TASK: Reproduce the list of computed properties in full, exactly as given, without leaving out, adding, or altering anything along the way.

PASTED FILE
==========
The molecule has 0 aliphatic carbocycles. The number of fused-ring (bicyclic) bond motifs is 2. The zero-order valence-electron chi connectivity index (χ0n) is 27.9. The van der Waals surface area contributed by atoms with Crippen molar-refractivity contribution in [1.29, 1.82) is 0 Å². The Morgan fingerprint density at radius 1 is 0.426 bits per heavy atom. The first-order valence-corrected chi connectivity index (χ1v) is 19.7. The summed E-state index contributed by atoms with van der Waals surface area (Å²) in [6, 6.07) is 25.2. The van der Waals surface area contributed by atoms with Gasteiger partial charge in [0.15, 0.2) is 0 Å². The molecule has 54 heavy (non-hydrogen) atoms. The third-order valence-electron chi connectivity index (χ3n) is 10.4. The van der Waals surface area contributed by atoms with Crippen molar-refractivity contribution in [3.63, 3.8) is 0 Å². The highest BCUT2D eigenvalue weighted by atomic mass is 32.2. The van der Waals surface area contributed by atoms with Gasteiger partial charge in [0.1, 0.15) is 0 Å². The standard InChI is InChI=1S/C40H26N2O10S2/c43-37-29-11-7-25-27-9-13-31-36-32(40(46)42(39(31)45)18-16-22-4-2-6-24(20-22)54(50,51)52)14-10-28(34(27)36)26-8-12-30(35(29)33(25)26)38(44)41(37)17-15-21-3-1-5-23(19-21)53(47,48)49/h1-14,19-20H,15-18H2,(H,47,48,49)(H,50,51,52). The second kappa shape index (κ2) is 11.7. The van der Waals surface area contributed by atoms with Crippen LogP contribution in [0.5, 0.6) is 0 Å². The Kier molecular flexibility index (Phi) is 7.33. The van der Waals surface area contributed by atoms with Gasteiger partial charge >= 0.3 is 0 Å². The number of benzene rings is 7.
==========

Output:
The molecule has 0 aliphatic carbocycles. The number of fused-ring (bicyclic) bond motifs is 2. The zero-order valence-electron chi connectivity index (χ0n) is 27.9. The van der Waals surface area contributed by atoms with Crippen molar-refractivity contribution in [1.29, 1.82) is 0 Å². The Morgan fingerprint density at radius 1 is 0.426 bits per heavy atom. The first-order valence-corrected chi connectivity index (χ1v) is 19.7. The summed E-state index contributed by atoms with van der Waals surface area (Å²) in [6, 6.07) is 25.2. The van der Waals surface area contributed by atoms with Gasteiger partial charge in [0.15, 0.2) is 0 Å². The molecule has 54 heavy (non-hydrogen) atoms. The third-order valence-electron chi connectivity index (χ3n) is 10.4. The van der Waals surface area contributed by atoms with Crippen molar-refractivity contribution in [3.63, 3.8) is 0 Å². The highest BCUT2D eigenvalue weighted by atomic mass is 32.2. The van der Waals surface area contributed by atoms with Gasteiger partial charge in [0.1, 0.15) is 0 Å². The standard InChI is InChI=1S/C40H26N2O10S2/c43-37-29-11-7-25-27-9-13-31-36-32(40(46)42(39(31)45)18-16-22-4-2-6-24(20-22)54(50,51)52)14-10-28(34(27)36)26-8-12-30(35(29)33(25)26)38(44)41(37)17-15-21-3-1-5-23(19-21)53(47,48)49/h1-14,19-20H,15-18H2,(H,47,48,49)(H,50,51,52). The second kappa shape index (κ2) is 11.7. The van der Waals surface area contributed by atoms with Crippen LogP contribution in [0.5, 0.6) is 0 Å². The Kier molecular flexibility index (Phi) is 7.33. The van der Waals surface area contributed by atoms with Gasteiger partial charge >= 0.3 is 0 Å². The number of benzene rings is 7.